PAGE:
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  #21  
Old 12-13-2011, 01:11 PM
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AnnabelMore AnnabelMore is offline
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Originally Posted by zylya View Post
But at the same time I'm never afraid of "spilling the beans" because even if I did tell people something that helped them figure it out, I have no problem with them knowing.
I do think this creates some grey area. If you're not as open as you would be if you were mono, but also not actively trying to hide things, I'm not sure someone could categorize you as either in or out. I think a lot of poly people, and a lot of queer people too, end up living comfortably in this in-between space because it just causes the fewest problems from all angles. I see this as a perfectly valid choice in our society.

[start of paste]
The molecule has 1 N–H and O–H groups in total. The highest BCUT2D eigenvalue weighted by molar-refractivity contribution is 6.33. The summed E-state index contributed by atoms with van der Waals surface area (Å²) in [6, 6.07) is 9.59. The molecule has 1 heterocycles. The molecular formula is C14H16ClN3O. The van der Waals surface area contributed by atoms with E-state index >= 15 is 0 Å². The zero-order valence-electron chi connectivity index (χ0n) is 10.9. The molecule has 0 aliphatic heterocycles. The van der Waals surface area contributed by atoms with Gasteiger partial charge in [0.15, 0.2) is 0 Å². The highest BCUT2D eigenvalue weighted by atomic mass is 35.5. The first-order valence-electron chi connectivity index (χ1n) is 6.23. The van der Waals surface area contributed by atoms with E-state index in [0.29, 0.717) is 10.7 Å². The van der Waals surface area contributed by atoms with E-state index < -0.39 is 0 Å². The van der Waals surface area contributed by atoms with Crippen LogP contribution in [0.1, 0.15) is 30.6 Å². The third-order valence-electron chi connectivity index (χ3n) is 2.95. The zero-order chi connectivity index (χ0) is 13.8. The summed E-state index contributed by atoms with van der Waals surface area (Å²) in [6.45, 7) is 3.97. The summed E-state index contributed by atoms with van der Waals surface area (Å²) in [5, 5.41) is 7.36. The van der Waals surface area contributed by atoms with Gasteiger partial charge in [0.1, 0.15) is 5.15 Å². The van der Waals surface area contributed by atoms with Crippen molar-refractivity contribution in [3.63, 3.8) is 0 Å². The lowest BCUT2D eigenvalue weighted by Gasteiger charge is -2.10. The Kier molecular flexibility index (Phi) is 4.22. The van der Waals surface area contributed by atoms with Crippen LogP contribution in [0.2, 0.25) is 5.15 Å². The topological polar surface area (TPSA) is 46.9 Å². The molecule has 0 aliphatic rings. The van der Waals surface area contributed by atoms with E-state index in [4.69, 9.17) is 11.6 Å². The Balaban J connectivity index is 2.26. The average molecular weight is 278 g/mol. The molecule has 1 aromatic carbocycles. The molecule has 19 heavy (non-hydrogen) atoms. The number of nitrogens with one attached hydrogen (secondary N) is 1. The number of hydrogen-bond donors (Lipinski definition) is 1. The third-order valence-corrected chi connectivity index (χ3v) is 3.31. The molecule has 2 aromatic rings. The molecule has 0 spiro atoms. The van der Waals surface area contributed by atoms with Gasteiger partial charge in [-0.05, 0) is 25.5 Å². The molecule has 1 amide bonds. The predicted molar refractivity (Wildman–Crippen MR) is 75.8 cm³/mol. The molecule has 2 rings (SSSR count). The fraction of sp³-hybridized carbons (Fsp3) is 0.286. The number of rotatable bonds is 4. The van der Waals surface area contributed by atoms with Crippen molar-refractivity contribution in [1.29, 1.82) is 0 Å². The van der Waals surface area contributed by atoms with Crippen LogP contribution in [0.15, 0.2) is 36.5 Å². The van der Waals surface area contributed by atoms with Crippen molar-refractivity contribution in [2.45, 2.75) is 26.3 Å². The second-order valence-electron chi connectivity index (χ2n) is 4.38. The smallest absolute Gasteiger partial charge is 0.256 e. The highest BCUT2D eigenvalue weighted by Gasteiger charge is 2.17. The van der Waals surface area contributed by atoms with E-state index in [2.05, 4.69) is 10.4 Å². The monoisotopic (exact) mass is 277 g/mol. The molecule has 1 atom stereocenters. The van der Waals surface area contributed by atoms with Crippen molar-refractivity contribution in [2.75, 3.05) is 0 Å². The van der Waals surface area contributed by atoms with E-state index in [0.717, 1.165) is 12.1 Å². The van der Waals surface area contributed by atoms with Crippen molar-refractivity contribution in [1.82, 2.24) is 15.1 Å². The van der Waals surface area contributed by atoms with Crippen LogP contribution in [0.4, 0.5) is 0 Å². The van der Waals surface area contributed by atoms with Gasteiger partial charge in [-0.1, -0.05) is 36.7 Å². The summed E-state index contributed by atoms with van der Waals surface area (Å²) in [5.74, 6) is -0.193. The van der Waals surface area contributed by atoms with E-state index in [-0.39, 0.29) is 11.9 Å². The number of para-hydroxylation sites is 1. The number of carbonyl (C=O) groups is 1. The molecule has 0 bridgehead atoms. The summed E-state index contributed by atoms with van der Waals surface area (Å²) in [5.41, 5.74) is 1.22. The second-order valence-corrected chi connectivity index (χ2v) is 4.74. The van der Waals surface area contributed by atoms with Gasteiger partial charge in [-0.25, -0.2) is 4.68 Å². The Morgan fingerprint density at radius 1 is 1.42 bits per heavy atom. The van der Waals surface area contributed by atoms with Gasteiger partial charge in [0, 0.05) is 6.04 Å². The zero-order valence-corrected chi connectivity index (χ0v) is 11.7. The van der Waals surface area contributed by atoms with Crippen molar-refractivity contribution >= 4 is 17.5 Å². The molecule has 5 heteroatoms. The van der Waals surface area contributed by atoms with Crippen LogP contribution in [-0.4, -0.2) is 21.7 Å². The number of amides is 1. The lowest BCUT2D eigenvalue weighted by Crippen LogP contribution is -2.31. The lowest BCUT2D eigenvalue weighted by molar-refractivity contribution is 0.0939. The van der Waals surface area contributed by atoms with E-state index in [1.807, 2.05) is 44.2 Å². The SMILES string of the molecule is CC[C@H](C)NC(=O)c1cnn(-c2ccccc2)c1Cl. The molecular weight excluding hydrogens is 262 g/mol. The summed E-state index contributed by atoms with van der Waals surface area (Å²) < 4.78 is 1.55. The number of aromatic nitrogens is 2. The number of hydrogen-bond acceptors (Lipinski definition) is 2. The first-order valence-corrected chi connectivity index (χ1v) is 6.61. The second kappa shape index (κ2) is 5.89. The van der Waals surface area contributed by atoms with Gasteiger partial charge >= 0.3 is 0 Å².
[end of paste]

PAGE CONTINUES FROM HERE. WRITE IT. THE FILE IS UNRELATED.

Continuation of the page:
Ftr, I don't think one's happiness or unhappiness is what defines closetedness. After all, people who are out can still be unhappy. I'm just thinking about it in terms of how we acknowledge, or don't, our relationships in various situations. Partnered polys who don't have other complications, like Rory's, don't generally have to actively "hide" because it's normal for adults to have close friends.
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  #22  
Old 12-13-2011, 01:30 PM